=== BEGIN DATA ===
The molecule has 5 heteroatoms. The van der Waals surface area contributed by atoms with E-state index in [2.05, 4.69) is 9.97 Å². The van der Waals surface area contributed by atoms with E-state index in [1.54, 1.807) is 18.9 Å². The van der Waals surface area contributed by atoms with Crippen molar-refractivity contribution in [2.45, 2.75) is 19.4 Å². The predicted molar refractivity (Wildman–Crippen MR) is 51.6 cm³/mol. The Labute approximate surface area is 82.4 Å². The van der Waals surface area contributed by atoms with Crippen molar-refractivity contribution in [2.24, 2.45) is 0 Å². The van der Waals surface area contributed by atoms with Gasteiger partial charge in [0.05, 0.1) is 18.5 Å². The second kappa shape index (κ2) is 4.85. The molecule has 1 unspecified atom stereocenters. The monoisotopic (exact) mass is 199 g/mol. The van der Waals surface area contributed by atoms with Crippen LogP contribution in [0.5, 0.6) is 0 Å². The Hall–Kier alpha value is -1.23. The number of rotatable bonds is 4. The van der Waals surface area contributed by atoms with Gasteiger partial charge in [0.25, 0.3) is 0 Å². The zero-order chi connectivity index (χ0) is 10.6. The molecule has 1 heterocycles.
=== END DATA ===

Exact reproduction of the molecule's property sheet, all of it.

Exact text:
The molecule has 5 heteroatoms. The van der Waals surface area contributed by atoms with E-state index in [2.05, 4.69) is 9.97 Å². The van der Waals surface area contributed by atoms with E-state index in [1.54, 1.807) is 18.9 Å². The van der Waals surface area contributed by atoms with Crippen molar-refractivity contribution in [2.45, 2.75) is 19.4 Å². The predicted molar refractivity (Wildman–Crippen MR) is 51.6 cm³/mol. The Labute approximate surface area is 82.4 Å². The van der Waals surface area contributed by atoms with Crippen molar-refractivity contribution in [2.24, 2.45) is 0 Å². The van der Waals surface area contributed by atoms with Gasteiger partial charge in [0.05, 0.1) is 18.5 Å². The second kappa shape index (κ2) is 4.85. The molecule has 1 unspecified atom stereocenters. The monoisotopic (exact) mass is 199 g/mol. The van der Waals surface area contributed by atoms with Crippen LogP contribution in [0.5, 0.6) is 0 Å². The Hall–Kier alpha value is -1.23. The number of rotatable bonds is 4. The van der Waals surface area contributed by atoms with Gasteiger partial charge in [0.25, 0.3) is 0 Å². The zero-order chi connectivity index (χ0) is 10.6. The molecule has 1 heterocycles.